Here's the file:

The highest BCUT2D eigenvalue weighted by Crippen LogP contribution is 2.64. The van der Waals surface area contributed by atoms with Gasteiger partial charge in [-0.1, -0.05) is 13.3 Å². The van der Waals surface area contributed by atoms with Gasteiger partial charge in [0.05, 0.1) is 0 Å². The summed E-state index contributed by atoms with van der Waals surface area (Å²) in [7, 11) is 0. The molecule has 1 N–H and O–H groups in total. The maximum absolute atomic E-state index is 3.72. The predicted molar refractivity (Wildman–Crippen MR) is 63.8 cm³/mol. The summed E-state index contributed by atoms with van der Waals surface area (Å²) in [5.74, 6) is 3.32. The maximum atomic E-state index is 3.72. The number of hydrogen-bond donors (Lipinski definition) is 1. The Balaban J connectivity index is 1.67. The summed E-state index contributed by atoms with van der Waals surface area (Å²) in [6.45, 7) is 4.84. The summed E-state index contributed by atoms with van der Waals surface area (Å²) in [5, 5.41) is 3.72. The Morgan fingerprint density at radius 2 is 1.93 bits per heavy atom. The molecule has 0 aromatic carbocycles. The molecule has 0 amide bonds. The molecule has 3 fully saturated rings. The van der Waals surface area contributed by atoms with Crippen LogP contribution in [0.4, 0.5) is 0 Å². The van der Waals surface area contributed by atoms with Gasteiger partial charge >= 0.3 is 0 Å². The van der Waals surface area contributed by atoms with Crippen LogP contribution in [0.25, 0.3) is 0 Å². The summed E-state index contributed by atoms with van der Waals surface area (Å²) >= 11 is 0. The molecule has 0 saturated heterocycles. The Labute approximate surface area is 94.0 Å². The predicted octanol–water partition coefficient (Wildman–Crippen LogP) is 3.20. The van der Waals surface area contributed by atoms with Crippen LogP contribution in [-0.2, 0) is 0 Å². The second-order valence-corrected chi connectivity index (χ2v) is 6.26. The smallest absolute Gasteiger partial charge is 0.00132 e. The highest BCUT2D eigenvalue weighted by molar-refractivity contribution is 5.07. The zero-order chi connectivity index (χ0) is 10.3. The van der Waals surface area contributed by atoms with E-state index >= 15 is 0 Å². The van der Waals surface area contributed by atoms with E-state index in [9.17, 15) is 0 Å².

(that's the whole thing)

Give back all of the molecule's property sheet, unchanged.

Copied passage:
The highest BCUT2D eigenvalue weighted by Crippen LogP contribution is 2.64. The van der Waals surface area contributed by atoms with Gasteiger partial charge in [-0.1, -0.05) is 13.3 Å². The van der Waals surface area contributed by atoms with Gasteiger partial charge in [0.05, 0.1) is 0 Å². The summed E-state index contributed by atoms with van der Waals surface area (Å²) in [7, 11) is 0. The molecule has 1 N–H and O–H groups in total. The maximum absolute atomic E-state index is 3.72. The predicted molar refractivity (Wildman–Crippen MR) is 63.8 cm³/mol. The summed E-state index contributed by atoms with van der Waals surface area (Å²) in [5.74, 6) is 3.32. The maximum atomic E-state index is 3.72. The number of hydrogen-bond donors (Lipinski definition) is 1. The Balaban J connectivity index is 1.67. The summed E-state index contributed by atoms with van der Waals surface area (Å²) in [6.45, 7) is 4.84. The summed E-state index contributed by atoms with van der Waals surface area (Å²) in [5, 5.41) is 3.72. The Morgan fingerprint density at radius 2 is 1.93 bits per heavy atom. The molecule has 0 aromatic carbocycles. The molecule has 0 amide bonds. The molecule has 3 fully saturated rings. The van der Waals surface area contributed by atoms with Crippen LogP contribution in [0.4, 0.5) is 0 Å². The van der Waals surface area contributed by atoms with Gasteiger partial charge >= 0.3 is 0 Å². The van der Waals surface area contributed by atoms with Crippen LogP contribution in [0.25, 0.3) is 0 Å². The summed E-state index contributed by atoms with van der Waals surface area (Å²) >= 11 is 0. The molecule has 0 saturated heterocycles. The Labute approximate surface area is 94.0 Å². The predicted octanol–water partition coefficient (Wildman–Crippen LogP) is 3.20. The van der Waals surface area contributed by atoms with Crippen LogP contribution in [-0.2, 0) is 0 Å². The second-order valence-corrected chi connectivity index (χ2v) is 6.26. The smallest absolute Gasteiger partial charge is 0.00132 e. The highest BCUT2D eigenvalue weighted by molar-refractivity contribution is 5.07. The zero-order chi connectivity index (χ0) is 10.3. The van der Waals surface area contributed by atoms with E-state index >= 15 is 0 Å². The van der Waals surface area contributed by atoms with E-state index in [9.17, 15) is 0 Å².